Just had this sent to me as I was packing up to go home, so don’t have time to post on it properly…but it’s a surprising news so I didn’t want to wait till tonight. MORI’s monthly political monitor shows Labour back ahead.

The topline voting intention figures with changes from their last face-to-face poll in December are CON 37%(-5), LAB 38%(+3), LDEM 16%(+1) (from their telephone poll for the Sun earlier this month the changes are an even more stunning Conservatives down 5, Labour up 6…but I think they are tending to produce slightly different figures these days).

The poll was conducted between the 17th and 23rd January – I’m told it was delayed simply because they wanted to take the time to double check the figures before publishing because of the surprising findings. This means the fieldwork would have been completed prior to both the Peter Hain resignation and the Derek Conway scandal, in fact roughly the same time that ICM were also showing a lift in Labour support.

Every pollster has now shown the level of Conservative support dropping, though there are contrasting findings as to who is benefiting at their expense. We haven’t yet seen any polls taken after the Conway affair, so it may well get worse for them.

(Incidentally, on the economic optimism question I wrote about the other day, the figures have got even worse. 60% think the economy will get worse, only 9% expect it to get better. The net economic optimism figure of minus 51 is the second lowest figure since 1980, the exception being the poll taken straight after September 11th 2001.)

79 Responses to “Ipsos MORI show Labour back in the lead”

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  1. It’s no good getting too excited (or depressed, according to who you support) about each individual poll. The public mood has been quite volatile for some time – and we all know that’s it’s going to be a long-term marathon that either main party might win in 2009/10.

    And in spite of the tone of many of these postings, the great British public has not yet shown that it has given Labour the boot – or that it’s entirely convinced that the Tories are really electable. Meanwhile, the slow-moving trends are more significant than individual ups and downs.

  2. A-hem…

    “By February the POLLS will be showing regular figures like :-

    Con. 44% – 47% / Lab. 27% – 30% / Lib. 14% – 18% as regular averages and between those figures . Watch this space ! This gap will continue no matter what now.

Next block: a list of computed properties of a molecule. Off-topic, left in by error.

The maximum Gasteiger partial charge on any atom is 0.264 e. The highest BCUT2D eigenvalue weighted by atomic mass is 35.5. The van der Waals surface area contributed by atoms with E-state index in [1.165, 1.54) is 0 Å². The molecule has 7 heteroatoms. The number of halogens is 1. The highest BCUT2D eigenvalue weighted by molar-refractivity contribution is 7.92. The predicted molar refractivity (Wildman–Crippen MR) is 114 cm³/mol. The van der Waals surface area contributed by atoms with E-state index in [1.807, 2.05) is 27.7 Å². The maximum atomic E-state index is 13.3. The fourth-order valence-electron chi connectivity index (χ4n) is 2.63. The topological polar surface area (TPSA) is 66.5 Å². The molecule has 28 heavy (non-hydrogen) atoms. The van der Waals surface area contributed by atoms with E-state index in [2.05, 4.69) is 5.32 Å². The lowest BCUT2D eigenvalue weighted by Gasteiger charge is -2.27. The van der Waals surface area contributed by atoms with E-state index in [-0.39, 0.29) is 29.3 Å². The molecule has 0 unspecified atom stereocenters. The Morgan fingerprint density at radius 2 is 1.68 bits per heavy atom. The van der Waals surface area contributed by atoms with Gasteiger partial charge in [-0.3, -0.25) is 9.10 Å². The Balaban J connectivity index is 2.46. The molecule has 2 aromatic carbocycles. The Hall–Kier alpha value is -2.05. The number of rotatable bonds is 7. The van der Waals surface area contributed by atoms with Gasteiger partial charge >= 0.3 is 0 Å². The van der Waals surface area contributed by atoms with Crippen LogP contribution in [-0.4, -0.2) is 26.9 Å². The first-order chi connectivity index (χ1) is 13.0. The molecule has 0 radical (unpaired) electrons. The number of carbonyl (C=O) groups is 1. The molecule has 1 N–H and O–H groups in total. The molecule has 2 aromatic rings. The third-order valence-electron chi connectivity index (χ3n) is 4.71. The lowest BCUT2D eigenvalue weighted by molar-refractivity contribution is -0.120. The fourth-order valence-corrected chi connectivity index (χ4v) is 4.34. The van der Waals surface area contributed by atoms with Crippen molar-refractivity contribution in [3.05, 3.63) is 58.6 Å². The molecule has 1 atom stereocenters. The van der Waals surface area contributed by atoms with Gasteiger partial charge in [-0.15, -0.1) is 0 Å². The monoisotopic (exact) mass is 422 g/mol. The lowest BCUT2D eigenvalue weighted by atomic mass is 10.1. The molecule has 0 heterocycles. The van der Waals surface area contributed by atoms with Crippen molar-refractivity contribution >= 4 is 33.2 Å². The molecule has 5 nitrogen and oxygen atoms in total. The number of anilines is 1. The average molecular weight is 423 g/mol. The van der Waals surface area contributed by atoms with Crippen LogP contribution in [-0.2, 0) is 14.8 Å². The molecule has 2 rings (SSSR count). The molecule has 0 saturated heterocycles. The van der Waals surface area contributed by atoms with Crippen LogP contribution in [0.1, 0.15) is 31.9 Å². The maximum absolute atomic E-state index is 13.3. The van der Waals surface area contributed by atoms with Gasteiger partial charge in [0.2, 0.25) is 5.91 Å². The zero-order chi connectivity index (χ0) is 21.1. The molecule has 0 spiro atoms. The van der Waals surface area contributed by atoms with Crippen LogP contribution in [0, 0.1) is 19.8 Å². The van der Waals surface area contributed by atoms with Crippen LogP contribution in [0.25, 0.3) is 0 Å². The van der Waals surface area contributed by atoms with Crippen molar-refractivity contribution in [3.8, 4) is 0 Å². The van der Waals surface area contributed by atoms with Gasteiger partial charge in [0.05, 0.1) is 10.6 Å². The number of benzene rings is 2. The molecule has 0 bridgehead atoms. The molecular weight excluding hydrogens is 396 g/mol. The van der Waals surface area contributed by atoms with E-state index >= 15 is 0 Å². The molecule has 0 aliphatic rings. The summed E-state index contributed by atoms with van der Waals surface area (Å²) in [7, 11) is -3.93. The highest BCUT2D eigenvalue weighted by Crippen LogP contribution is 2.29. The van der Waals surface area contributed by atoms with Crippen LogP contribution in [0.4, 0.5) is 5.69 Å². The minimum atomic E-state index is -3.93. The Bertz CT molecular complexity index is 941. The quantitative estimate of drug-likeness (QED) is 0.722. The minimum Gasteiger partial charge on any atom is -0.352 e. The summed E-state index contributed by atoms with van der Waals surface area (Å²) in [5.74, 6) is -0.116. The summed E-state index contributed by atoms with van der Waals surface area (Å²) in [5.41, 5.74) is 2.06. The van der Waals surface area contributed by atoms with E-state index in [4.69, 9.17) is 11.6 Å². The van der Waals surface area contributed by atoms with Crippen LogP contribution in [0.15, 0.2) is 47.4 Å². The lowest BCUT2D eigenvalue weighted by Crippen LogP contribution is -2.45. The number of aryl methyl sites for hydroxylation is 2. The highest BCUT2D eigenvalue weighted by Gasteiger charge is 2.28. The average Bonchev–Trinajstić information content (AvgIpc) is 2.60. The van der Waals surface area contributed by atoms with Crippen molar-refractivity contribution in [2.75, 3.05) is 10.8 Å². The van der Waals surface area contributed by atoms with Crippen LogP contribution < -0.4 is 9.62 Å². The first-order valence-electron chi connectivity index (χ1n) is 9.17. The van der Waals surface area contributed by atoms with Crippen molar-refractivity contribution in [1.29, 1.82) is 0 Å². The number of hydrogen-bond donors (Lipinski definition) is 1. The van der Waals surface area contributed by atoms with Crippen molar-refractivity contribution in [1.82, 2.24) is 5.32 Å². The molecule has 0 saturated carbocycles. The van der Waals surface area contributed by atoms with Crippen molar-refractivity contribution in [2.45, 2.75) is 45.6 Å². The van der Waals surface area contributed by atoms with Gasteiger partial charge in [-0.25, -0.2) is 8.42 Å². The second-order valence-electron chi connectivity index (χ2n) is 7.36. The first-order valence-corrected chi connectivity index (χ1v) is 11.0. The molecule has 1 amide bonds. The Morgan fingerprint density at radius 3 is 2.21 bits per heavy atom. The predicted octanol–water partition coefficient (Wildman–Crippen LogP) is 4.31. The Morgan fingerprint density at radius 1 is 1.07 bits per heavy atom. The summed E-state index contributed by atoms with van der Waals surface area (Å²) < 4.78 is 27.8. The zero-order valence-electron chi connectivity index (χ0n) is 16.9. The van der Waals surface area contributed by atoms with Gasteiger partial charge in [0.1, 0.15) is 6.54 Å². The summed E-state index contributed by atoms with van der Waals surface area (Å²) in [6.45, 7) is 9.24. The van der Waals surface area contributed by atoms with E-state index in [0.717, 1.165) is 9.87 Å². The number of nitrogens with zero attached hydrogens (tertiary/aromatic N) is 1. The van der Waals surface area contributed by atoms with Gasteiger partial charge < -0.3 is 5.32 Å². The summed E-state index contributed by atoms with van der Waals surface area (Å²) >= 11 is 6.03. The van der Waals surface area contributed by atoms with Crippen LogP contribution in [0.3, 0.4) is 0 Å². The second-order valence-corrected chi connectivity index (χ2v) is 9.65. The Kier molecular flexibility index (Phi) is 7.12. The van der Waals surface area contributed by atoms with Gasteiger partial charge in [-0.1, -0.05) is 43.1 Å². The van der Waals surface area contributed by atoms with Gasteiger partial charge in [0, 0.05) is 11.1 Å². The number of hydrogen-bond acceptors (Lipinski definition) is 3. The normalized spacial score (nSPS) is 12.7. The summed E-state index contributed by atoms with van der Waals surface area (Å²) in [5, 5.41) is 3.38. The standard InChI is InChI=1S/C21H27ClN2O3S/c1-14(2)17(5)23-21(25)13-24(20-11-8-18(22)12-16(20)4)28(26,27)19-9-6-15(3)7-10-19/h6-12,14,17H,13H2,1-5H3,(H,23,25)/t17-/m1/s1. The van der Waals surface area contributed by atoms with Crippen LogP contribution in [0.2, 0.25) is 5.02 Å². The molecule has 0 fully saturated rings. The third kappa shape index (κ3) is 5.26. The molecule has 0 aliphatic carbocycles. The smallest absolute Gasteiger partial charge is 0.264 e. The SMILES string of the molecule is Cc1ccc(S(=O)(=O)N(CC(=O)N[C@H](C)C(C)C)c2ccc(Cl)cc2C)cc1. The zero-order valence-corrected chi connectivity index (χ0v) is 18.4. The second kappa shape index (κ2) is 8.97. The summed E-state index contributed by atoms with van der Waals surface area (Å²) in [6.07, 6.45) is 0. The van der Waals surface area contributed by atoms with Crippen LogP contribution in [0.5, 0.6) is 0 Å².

For all my doubters and critics – please feel free to cut and paste this comment for future use !

    December 17th, 2007 at 12:29 am ”

    Nuff said.

  3. Glenn:-

    “In my opinion Brown and the Labour party are being forced by the public and the Tories to move their policies reluctantly to the right”

    Absolutely spot on Glenn.It’s totally cynical and without principle of any kind-but it keeps the punters confused..As witness the last PMQs-” I thought of reducing Police admin three years ago”…”Yes but we are actually going to do it”….”But will you actually get rid of this form in my hand?”…”Wait for the XYZ Report”…”That means you’re not going to get rid of the forms we would get rid of”……

    What on earth is the public to make of this sort of stuff?-no wonder they are confused.

    “at some stage there will be unrest in the Labour party over policy”

    I disagree Glenn-when push comes to shove they will support Conservative policies-or Attila The Hun’s policies-if it keeps their bums on the green leather.

    Cameron-somehow- has to convince people that whatever Brown’s administration promise, they won’t do it or they will cock it up.He has to convince people that the best party to implement Conservative Policies is the Conservative Party.

    The former should be a doddle-the latter is looking a little more difficult.

  4. ICM shows a slight increase in the Conservative lead…HOWEVER three more Conservative MP’s have been joined in the trough by their families and have been found out,I assume they will be named and shamed in tomorrows papers.

    How many more are there…this story will run.

  5. Still baffled by the insistence by many that any poll that is better for Labour/worse for Tories has to be rogue/silly/out of step etc. The Labour lead here is probably at the far end of the margin of error, but the pattern has been clear for 2 months now, backed up by votes in council by elections where Labour/LDs are doing rather well and the Tories are pretty consistently losing both votes and seats, (albeit in many cases from a previous high point).

  6. New ICM poll is Con 37 Lab 32 LibDem 21 so another rogue poll for Meesrs Beale and Richardson to complain about .

  7. I don’t know which polls are rogues or not, but I do have a gut feel (as a Tory) that we are doing well – but not well enough.

    Too reliant on tabloid headlines, and gaffs by the other parties…and I think we kind of ran out of material over Xmas/New Year. Good policy work has been done – it needs to be got across more. If they do that, they can open up 10 point leads again, and who knows, other polls may show that anyway.

  8. I was expecting ICM to give the tories a much lower lead than reported to be honest!

  9. I think the last post is about right. Good, but not good enough. I still feel the Tories achilles heel is in their dual identity and lack of a clear philosophy. Any party that has people like John Redwood and Ken Clarke in it will face uncertainty about what they actually stand for. Cameron has not cleared this up in two years, largely because he doesn’t actually stand for anything (other than the tabloid headlines) himself. As we would expect from the heir to Blair.